If Tamara Ralph & Michael Russo had something to prove, it is that they can live up to the hype generated by their inclusion on the official calendar and the celebrities they have dressed. A few weeks after announcing a sizable passive investment in their Ralph & Russo label by British telecom tycoon John Caudwell, it was time to reveal their vision of the winter season on the Parisian catwalks, as inspired by interior photographer Massimo Listri.
Like most shows, the illusion works best when the puppet's strings are not so salient. "Their ideology is to reinstate the legacy and fantasy of couture that was spun by the great masters - John Galliano and Christian Lacroix [...]," stated notes included in their show packet. Ralph continues to fiercely hold on to a world of peerless refinement. It was deferential to that vanished era, without an ounce of irony. This was a girl's elegiac couture dreams floating on the mirrored catwalk, just like in books on couture.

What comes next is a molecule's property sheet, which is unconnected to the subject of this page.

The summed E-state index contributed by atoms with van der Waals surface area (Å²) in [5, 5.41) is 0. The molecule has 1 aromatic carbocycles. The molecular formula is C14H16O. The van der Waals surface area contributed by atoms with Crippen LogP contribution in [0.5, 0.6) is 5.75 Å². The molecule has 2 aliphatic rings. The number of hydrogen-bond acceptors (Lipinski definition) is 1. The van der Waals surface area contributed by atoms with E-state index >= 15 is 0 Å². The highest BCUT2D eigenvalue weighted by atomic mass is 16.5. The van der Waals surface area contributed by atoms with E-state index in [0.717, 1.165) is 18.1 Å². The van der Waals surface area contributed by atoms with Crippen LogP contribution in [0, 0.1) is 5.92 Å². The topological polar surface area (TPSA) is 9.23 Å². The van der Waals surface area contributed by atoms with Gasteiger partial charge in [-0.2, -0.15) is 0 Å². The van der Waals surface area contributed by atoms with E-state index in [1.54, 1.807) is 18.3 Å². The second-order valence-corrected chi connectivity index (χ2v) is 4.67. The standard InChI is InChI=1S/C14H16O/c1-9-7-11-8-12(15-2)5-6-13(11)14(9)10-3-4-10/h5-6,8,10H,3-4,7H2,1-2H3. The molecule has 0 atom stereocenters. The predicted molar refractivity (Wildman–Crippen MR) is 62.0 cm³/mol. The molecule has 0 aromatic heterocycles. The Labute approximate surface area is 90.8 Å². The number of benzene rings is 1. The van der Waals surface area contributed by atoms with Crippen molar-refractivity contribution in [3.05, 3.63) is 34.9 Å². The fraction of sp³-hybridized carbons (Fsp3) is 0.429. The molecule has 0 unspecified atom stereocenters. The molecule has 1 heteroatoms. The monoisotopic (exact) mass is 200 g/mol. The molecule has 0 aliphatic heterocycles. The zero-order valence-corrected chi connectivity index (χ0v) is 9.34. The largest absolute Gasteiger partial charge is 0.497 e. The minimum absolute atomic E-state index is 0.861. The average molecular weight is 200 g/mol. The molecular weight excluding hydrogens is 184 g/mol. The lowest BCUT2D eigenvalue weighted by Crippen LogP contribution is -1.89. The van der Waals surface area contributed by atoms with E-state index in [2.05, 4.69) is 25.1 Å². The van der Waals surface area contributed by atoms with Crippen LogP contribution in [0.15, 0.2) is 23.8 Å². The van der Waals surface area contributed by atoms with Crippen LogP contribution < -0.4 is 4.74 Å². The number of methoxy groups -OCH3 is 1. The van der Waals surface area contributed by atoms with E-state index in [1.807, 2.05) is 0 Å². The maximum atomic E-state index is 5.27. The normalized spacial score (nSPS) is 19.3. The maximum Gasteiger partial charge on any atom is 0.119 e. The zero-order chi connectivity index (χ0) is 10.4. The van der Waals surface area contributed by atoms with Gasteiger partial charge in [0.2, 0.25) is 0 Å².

But when reaching for the oxygen-rare heights - and price point - that these dresses command, execution must be flawless. One dress was a flared black gazar ballgown, its sinuous hem slicing their air freed of gravity. But one of these ripples felt unfortunately placed, centered on the crotch and broke the visual flow. As the girth of gowns grew, they came to feel as an impossibly elegant way to preserve personal space. A simpler deep violet caped gown felt like a more modern, and desirable, proposition; likewise with the swinging off the shoulder dresses adorned with pearls and crystals. Red carpets and the impressive growth figure they report point to a vision that has merit, and potential. Today, the craftsmanship reached for exquisite; the cumbersome execution, not so much.